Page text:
The UK economy grew by 0.5% in May, according to figures released by the Office for National Statistics (ONS).
It comes after two consecutive months of contraction in gross domestic product (GDP).
The figures were more positive than economists had expected, with a figure of zero growth pencilled-in for May given pressures facing output from the energy-driven cost of living crisis.
But ONS director for economic statistics, Darren Morgan, said: “The economy rebounded in May with growth across all main sectors.
“Health was the biggest driver with many more people seeing GPs, despite test and trace and the vaccination programmes winding down.
“Road hauliers also had a busy month, while travel agencies fared well with pent up demand for summer holidays.
“There was widespread growth across manufacturing after several tough months, while construction also fared well with housebuilding and office refurbishment driving growth.”
The official figures were released against the backdrop of a shift in focus for the government as the Conservatives launch their search for a new leader – and PM – after pushing Boris Johnson towards the exit door of Number 10 last week.
While handling the tough economy via the cost of living crisis has dominated the early exchanges of the leadership contest, debate has centred on tax and spending commitments of the candidates.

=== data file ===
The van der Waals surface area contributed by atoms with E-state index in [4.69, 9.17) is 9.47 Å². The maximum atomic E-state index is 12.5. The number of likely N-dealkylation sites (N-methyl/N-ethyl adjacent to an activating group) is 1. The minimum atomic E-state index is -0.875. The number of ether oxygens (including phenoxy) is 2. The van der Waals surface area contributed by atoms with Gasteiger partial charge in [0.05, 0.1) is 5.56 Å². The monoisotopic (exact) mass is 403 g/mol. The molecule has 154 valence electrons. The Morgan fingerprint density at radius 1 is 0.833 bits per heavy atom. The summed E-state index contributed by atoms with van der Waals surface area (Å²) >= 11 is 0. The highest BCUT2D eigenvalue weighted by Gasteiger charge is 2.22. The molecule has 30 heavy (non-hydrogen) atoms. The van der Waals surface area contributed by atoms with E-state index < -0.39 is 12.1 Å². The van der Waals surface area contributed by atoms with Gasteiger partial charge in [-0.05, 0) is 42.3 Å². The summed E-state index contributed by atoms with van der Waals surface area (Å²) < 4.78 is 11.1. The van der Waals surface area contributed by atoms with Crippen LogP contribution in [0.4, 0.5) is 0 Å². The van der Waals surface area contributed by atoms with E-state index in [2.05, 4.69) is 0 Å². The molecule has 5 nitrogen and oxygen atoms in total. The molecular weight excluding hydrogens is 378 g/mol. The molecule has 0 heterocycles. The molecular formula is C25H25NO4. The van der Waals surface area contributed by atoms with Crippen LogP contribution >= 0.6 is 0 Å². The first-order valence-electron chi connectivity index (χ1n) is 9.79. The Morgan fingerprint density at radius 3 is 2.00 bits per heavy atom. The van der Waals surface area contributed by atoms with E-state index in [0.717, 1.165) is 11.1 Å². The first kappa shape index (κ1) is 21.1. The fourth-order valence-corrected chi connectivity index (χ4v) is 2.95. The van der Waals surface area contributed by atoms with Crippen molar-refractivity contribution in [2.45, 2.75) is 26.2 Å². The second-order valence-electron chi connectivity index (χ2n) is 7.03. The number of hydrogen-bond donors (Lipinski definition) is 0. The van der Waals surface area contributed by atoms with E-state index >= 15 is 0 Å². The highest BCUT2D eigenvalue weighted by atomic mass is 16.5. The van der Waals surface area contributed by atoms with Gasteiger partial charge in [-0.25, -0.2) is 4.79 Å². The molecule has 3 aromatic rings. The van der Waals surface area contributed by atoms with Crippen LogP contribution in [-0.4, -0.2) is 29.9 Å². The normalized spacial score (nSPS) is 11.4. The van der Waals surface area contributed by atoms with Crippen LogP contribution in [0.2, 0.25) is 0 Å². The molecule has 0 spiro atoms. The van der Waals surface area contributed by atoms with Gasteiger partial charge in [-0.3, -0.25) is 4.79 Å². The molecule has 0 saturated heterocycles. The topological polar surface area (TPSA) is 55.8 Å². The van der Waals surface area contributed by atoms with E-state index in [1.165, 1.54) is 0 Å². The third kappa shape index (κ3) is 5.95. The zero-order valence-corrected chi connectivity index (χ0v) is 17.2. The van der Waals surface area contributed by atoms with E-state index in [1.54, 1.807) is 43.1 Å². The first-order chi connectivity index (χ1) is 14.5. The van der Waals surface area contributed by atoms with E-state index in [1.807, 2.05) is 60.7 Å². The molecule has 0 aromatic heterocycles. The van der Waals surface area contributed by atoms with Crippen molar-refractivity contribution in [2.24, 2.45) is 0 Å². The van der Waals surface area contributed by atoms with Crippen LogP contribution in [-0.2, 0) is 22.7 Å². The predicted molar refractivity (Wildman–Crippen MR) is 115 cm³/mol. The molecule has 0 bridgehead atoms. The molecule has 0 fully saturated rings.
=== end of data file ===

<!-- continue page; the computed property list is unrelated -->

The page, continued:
Only former chancellor Rishi Sunak has ruled out further, immediate help for families on top of the £37bn package he signed off ahead of his own resignation at the Treasury.
His replacement at Number 11 – and fellow challenger for the top job in government Nadhim Zahawi, said of the GDP figures: “It’s always great to see the economy growing but I’m not complacent.
“I know people are concerned so we are continuing to support families and economic growth.
“We’re working alongside the Bank of England to bear down on inflation and I am confident we can create a stronger economy for everyone across the UK.”
The leadership distraction comes as the director general of the CBI business lobby group, Tony Danker, warns in an open letter to the eight leadership hopefuls that the economy can not afford two months of being placed on hold.
A report by the living standards-focused think-tank the Resolution Foundation, also released on Wednesday, claims British families are almost £9,000 worse off than those in comparable countries, including France, Germany and Australia.
The study found that the poorest households were at an even greater disadvantage, with their incomes 40% behind such nations.
Experts from the London School of Economics who worked on the ‘stagnation nation’ report blamed a “toxic combination” of low growth, low productivity and inequality.